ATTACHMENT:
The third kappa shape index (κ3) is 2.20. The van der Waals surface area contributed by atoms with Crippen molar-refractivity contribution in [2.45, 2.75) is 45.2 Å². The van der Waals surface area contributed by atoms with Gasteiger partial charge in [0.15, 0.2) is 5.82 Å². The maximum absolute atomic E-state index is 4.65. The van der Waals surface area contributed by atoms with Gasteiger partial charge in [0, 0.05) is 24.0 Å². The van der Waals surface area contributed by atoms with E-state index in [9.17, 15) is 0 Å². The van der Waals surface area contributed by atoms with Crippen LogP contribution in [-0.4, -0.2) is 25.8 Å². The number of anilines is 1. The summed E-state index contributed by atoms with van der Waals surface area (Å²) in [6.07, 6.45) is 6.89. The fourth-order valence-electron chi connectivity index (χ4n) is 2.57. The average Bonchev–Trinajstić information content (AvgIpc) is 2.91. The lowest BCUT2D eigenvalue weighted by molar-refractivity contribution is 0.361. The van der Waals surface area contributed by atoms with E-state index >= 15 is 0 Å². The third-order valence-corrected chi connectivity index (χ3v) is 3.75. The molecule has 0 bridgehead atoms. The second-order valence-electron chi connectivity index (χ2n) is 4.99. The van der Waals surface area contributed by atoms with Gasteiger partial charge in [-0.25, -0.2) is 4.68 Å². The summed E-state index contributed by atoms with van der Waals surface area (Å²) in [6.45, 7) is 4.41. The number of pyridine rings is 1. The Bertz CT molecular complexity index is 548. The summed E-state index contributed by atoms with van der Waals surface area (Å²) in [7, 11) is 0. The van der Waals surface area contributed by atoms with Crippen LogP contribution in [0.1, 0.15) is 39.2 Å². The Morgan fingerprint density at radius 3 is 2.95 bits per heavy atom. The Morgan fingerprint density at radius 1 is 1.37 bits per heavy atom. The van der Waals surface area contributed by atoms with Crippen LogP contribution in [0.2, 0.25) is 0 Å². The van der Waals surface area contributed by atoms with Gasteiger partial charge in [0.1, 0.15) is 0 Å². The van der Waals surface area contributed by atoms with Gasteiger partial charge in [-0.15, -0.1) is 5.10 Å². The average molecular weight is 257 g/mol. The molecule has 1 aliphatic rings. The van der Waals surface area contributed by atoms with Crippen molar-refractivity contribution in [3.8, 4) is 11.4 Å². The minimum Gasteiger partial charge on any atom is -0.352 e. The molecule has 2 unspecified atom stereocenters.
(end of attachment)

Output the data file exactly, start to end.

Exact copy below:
The third kappa shape index (κ3) is 2.20. The van der Waals surface area contributed by atoms with Crippen molar-refractivity contribution in [2.45, 2.75) is 45.2 Å². The van der Waals surface area contributed by atoms with Gasteiger partial charge in [0.15, 0.2) is 5.82 Å². The maximum absolute atomic E-state index is 4.65. The van der Waals surface area contributed by atoms with Gasteiger partial charge in [0, 0.05) is 24.0 Å². The van der Waals surface area contributed by atoms with E-state index in [9.17, 15) is 0 Å². The van der Waals surface area contributed by atoms with Crippen LogP contribution in [-0.4, -0.2) is 25.8 Å². The number of anilines is 1. The summed E-state index contributed by atoms with van der Waals surface area (Å²) in [6.07, 6.45) is 6.89. The fourth-order valence-electron chi connectivity index (χ4n) is 2.57. The average Bonchev–Trinajstić information content (AvgIpc) is 2.91. The lowest BCUT2D eigenvalue weighted by molar-refractivity contribution is 0.361. The van der Waals surface area contributed by atoms with E-state index >= 15 is 0 Å². The third-order valence-corrected chi connectivity index (χ3v) is 3.75. The molecule has 0 bridgehead atoms. The second-order valence-electron chi connectivity index (χ2n) is 4.99. The van der Waals surface area contributed by atoms with Gasteiger partial charge in [-0.25, -0.2) is 4.68 Å². The summed E-state index contributed by atoms with van der Waals surface area (Å²) in [6.45, 7) is 4.41. The number of pyridine rings is 1. The Bertz CT molecular complexity index is 548. The summed E-state index contributed by atoms with van der Waals surface area (Å²) in [7, 11) is 0. The van der Waals surface area contributed by atoms with Crippen LogP contribution in [0.1, 0.15) is 39.2 Å². The Morgan fingerprint density at radius 3 is 2.95 bits per heavy atom. The Morgan fingerprint density at radius 1 is 1.37 bits per heavy atom. The van der Waals surface area contributed by atoms with Crippen LogP contribution in [0.2, 0.25) is 0 Å². The van der Waals surface area contributed by atoms with Gasteiger partial charge in [0.1, 0.15) is 0 Å². The van der Waals surface area contributed by atoms with Gasteiger partial charge in [-0.15, -0.1) is 5.10 Å². The average molecular weight is 257 g/mol. The molecule has 1 aliphatic rings. The van der Waals surface area contributed by atoms with Crippen molar-refractivity contribution in [3.8, 4) is 11.4 Å². The minimum Gasteiger partial charge on any atom is -0.352 e. The molecule has 2 unspecified atom stereocenters.